Arrival, Tues. 12/27
The first half of our week was in Jerusalem. We stayed at Ramat Rachel, a nice, unpretentious hotel on a historic kibbutz. Jet lag and impatience for the day to begin kept me awake most of that first night, a little troubling since the very first thing I had to do on my very first day in Israel was chant Torah at morning minyan. I wore my white High Holy Day tallit, which seemed the only proper attire for this city. I felt like I was still dreaming. In a small, airy room on the lower level of the hotel, sunlight streaming through a window from above, I trembled as I read and tried to imagine what stretched beyond that sliver of sky, and the actual place we turned to face every week at services.
Later that morning, after hearing a lecture by journalist Tom Segev about his adopted Ethiopian son and the challenges facing modern, multi-ethic Israel, we visited a center when Mizrahi Jewish women (of eastern and Sephardic descent) learn to be entrepreneurs and gain a voice in a society where they're an underclass, and very often victims of racism. Some are now chefs--we ate their wonderful food--and heard the music of an Iranian-Jewish woman who escaped an abusive husband and, thanks to this organization, went back to school and is now an acclaimed performer. (She was accompanied by a man on the segur, an instrument I'd never seen before, kind of like a dulcimer but cooler). We spent that afternoon at Yad Vashem, about which my words cannot do justice. I experienced similar emotions at the Holocaust Museum in Washington, D.C. but here in Israel, grown from the ashes of those days, I felt like I had stepped into the deepest pit. After a brief visit to the enormous menorah outside the Knesset, followed by dinner and candlelighting at the hotel, we listened to a performance at the hotel by Yair Dalal, who played the oud like all of Israel was dancing on his fingertips.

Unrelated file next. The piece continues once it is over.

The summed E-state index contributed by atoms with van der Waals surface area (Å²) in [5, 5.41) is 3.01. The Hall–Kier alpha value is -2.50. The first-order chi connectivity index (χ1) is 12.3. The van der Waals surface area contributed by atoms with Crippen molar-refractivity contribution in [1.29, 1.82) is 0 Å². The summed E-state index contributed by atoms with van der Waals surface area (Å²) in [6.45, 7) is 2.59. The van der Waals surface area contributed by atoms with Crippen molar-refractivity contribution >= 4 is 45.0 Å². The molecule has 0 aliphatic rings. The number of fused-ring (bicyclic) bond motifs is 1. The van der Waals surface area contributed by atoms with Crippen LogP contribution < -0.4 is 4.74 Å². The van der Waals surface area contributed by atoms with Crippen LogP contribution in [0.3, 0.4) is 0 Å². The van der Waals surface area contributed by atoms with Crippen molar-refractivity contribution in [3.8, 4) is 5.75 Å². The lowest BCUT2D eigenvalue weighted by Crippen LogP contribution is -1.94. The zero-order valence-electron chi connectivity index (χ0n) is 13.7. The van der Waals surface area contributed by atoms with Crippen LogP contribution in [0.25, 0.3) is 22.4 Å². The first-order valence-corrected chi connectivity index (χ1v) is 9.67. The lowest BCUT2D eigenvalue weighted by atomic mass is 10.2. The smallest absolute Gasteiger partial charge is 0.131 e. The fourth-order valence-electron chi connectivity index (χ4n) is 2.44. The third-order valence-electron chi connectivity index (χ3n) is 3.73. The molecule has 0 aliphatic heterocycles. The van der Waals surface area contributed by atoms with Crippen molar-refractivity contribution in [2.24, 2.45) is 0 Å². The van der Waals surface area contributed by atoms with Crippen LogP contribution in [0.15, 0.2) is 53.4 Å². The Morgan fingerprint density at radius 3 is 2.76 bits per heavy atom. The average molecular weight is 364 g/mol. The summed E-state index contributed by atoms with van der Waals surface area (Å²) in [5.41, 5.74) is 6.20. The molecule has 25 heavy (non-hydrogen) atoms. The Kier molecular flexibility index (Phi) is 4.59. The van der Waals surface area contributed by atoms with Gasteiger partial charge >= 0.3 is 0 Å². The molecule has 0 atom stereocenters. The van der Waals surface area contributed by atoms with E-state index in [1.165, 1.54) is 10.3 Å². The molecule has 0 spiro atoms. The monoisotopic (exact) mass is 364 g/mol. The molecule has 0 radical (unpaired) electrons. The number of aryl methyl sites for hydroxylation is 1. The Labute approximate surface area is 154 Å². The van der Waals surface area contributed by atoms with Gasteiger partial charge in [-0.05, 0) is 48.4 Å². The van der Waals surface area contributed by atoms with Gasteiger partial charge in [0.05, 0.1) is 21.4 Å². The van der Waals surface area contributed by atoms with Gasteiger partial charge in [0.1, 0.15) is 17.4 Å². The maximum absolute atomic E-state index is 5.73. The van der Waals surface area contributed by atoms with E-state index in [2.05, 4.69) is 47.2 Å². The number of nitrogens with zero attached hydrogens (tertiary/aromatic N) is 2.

It was a long day--I was dazed, exhausted, and very happy--but still not sure if I belonged here.
On another topic: I helped lead services again this evening (the eleventh time). I was surprised to be asked; we now have three rabbinic interns, plus another layperson who's been doing this for years, so I'm way down in the list of people who get to do this amazing thing. I had enormous fun, and it felt different, somehow, than all the other times. Maybe I'm different now. I was in a kind of musical fog, like walking on a road with a rhythm so comfortable and familiar that I didn't have to think, but only breathe in and exhale the song. We sat in a semicircle, the rabbi, musicians and I, surrounded by the rest of the congregation. I could see their faces--the drummer next to me as clearly as the man in the last row--as we built this one big prayer together.